The banderilleros and picadors, poor devils who were going to risk their lives the same as the "Maestros," scarcely caused a whisper by their presence. Only the most fervent aficionados knew their nicknames artas hair transplant.

They were for the most part

Le 15 février 2017, 06:45 dans Humeurs 0

We came into such close contact with the world of crime during our travels that we could soon recognise what Lombroso calls “the criminal type.” On the whole, the criminals made a more favourable impression on me than I had expected. Certainly there was much about them unpleasant, and even repulsive; but this was, I think, less due to their character as a class than to the special influence of the “Ivans”—a quite peculiar type, who imparted their tone more or less to all the others. With the exception of these leaders, and of a small number of the worst criminals, who had not succeeded in “swopping,” the majority consisted of very average men of the working class, with the good and bad qualities of their order. Their leading characteristics were dumb acquiescence in their lot and a shy dread of anyone who would attempt to better it Optometry BSc.

just as good-natured and ready to help one another as is commonly the case with workers of the lower classes. Among the ordinary prisoners, too, were to be found many individuals who could in no sense be ranked as criminals. Russian village communes have the power of rejecting from their midst members whom they consider undesirable; and these outcasts can then be sent to settle in Siberia, without any judicial sentence, but simply by the desire of a majority in their commune. Moreover, this verdict of the commune is often delivered without any real majority being convinced as to the unfitness of the offending member; the clerk to the commune and two or three of the richer peasants and usurers (Kulaki) can easily manage to get rid of a poor wretch who does not happen to please them. It would be impossible to calculate how many crying injustices are thus perpetrated on the destitute and helpless among the peasantry. The victims of such barbarous and arbitrary proceedings who were among our party, had many sad stories to tell, which only corroborated what I myself had seen going on in country districts. With one or two exceptions, the exiles belonging to this category were quite average specimens of the Russian peasant.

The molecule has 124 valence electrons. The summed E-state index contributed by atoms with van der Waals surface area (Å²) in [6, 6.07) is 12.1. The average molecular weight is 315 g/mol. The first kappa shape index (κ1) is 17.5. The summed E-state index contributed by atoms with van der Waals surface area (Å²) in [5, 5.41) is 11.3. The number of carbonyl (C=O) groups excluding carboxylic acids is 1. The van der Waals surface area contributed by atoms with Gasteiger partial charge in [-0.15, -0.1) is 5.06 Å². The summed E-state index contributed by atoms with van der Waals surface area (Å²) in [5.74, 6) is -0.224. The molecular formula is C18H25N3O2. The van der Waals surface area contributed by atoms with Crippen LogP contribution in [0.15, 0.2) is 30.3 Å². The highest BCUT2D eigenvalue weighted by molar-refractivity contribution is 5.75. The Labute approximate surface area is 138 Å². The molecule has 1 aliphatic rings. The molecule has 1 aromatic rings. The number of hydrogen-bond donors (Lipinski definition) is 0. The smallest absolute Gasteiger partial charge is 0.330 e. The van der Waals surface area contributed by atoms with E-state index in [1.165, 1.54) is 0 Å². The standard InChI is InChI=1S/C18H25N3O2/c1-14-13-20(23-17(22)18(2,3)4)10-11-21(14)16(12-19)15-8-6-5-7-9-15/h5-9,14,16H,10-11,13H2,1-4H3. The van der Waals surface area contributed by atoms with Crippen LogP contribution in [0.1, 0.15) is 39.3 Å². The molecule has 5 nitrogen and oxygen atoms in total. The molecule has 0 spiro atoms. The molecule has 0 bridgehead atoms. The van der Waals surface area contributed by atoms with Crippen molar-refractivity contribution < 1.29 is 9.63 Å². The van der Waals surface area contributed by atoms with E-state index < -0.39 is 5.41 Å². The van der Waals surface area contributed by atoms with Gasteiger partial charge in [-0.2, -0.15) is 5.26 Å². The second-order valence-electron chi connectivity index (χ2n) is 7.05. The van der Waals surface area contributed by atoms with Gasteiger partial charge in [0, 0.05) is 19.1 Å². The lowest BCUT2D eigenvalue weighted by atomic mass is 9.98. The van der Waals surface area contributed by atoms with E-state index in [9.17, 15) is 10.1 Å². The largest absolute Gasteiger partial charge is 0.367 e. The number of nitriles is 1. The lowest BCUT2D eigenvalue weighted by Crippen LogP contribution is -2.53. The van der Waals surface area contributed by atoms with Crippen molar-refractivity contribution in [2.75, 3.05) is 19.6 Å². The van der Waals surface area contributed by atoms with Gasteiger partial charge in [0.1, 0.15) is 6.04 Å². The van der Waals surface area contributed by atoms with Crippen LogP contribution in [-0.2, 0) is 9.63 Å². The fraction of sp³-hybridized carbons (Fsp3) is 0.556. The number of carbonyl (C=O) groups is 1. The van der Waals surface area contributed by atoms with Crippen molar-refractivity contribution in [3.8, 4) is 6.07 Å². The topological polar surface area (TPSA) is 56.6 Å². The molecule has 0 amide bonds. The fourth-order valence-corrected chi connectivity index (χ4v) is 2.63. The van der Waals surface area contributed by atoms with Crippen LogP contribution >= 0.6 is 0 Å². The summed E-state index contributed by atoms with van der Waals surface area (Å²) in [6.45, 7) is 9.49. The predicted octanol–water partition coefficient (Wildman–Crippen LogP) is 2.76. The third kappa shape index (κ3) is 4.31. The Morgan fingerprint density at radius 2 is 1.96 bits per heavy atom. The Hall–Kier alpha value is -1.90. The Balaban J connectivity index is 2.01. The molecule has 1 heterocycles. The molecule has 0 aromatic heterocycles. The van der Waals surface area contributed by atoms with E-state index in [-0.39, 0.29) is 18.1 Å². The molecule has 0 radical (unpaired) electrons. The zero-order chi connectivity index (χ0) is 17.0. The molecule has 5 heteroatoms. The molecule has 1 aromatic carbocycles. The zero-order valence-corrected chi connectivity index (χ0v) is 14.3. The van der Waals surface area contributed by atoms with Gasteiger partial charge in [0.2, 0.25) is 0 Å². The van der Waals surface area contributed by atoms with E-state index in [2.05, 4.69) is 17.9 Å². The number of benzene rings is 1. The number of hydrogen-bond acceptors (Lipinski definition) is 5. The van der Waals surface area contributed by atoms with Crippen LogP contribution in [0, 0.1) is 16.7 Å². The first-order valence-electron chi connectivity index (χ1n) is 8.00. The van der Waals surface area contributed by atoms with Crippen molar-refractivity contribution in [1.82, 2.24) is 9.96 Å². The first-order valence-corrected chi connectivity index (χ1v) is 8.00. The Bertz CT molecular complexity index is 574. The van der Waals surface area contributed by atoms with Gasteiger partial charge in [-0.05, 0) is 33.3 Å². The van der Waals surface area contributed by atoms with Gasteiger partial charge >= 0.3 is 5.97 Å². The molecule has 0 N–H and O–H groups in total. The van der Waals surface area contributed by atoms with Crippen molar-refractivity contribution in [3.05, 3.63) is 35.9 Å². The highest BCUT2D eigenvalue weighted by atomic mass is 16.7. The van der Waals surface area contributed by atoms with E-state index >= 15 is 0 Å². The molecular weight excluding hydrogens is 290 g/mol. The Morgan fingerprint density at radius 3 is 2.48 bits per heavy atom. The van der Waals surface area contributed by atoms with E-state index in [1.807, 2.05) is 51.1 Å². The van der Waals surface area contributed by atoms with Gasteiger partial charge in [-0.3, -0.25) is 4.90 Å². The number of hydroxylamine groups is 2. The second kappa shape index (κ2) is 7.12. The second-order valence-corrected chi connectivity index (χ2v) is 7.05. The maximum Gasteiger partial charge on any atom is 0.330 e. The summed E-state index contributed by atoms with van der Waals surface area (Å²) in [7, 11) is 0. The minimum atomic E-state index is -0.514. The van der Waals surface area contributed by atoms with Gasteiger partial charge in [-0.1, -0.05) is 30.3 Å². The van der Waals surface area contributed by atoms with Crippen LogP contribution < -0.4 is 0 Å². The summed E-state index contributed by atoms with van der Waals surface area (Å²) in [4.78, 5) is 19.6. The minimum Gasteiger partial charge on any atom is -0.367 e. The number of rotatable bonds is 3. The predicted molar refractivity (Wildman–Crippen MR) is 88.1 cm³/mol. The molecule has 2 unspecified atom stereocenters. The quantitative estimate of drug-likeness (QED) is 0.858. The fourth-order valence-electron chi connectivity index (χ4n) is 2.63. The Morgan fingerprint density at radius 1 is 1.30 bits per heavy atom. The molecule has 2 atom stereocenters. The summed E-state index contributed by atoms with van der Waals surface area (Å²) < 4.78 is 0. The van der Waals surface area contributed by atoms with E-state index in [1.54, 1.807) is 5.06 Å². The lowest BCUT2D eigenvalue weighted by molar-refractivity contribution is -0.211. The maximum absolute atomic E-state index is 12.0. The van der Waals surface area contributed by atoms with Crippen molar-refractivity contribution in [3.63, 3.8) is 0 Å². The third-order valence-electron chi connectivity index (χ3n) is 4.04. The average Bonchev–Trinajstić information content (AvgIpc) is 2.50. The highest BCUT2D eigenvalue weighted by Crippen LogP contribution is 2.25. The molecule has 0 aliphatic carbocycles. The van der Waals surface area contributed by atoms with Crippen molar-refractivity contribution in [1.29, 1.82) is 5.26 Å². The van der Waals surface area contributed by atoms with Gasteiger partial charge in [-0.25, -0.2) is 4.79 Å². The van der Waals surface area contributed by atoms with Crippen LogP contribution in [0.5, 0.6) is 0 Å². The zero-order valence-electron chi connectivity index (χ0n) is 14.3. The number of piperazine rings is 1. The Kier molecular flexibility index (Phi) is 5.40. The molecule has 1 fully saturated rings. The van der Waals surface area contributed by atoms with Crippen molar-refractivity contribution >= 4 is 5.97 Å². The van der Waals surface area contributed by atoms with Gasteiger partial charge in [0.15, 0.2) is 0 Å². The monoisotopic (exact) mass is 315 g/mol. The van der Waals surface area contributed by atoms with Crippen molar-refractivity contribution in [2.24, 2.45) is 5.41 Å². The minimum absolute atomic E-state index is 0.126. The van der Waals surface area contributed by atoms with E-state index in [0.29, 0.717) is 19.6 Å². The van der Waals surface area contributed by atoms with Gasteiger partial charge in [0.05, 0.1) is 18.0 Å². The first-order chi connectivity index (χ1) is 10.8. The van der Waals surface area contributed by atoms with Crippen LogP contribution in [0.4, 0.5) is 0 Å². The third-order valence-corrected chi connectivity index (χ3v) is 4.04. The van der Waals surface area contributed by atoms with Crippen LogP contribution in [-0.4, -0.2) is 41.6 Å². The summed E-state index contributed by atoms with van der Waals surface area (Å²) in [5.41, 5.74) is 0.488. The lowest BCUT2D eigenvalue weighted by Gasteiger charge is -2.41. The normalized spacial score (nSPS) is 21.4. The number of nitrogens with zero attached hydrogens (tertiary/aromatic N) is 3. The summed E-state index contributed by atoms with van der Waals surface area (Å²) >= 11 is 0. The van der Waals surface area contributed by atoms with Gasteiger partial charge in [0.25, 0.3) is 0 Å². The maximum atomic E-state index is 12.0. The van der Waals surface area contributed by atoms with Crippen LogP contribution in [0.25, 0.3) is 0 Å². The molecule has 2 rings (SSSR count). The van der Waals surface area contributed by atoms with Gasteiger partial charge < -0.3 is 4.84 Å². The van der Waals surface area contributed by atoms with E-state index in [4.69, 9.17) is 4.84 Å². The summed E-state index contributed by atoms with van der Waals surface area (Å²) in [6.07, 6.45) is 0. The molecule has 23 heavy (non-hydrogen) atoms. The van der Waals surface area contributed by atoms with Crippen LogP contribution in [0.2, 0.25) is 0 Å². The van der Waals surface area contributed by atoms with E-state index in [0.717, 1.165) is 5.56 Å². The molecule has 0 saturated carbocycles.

There were also included among these ordinary prisoners members of various religious sects, exiled on that account, and they were very far removed from the criminal type. These sectarians are admitted, by all who know Siberia best, to form the steadiest and the most industrious element of the population. The sectarians in our party of ordinary prisoners always avoided any participation in the fights, quarrels, and rowdyism of the others, and tried not to fall out either with the leaders of the convict band, on the one hand, nor with the authorities on the other. It was their custom to accept humbly all insults and injuries inflicted on them as trials sent them by God SAN storage.

Those prisoners who had minor punishments to undergo, and who had least on their conscience, were for the 177most part timid, submissive, even broken-spirited. Among them were the unfortunate wretches whom I have described as gambling away their food-money for whole weeks together. They then literally starved, or sold themselves into the hands of the “swop” organisation for a beggarly sum. They were treated with utter contempt by the other criminals, and among them went by the name of “biscuits,” a rather descriptive title for these pale, dried-up, emaciated creatures. These “biscuits” were the pariahs of their society, and all the dirtiest and most disagreeable work—cleaning out of privies, etc.—fell to their share as a matter of course. They seemed to have lost all power of will; and gambling—the source of all their sufferings—was the only thing they cared for. They were always ready to steal anything that came in their way, except from the “Ivans,” which would have had dire results for themselves if discovered, probably a murderous thrashing. I only knew one case of that kind, when a poor young fellow stole a piece of bread from one of the “Ivans,” and the artèl at once decided that he should be punished exemplarily, “because he had stolen from his own people nuskin hong kong.”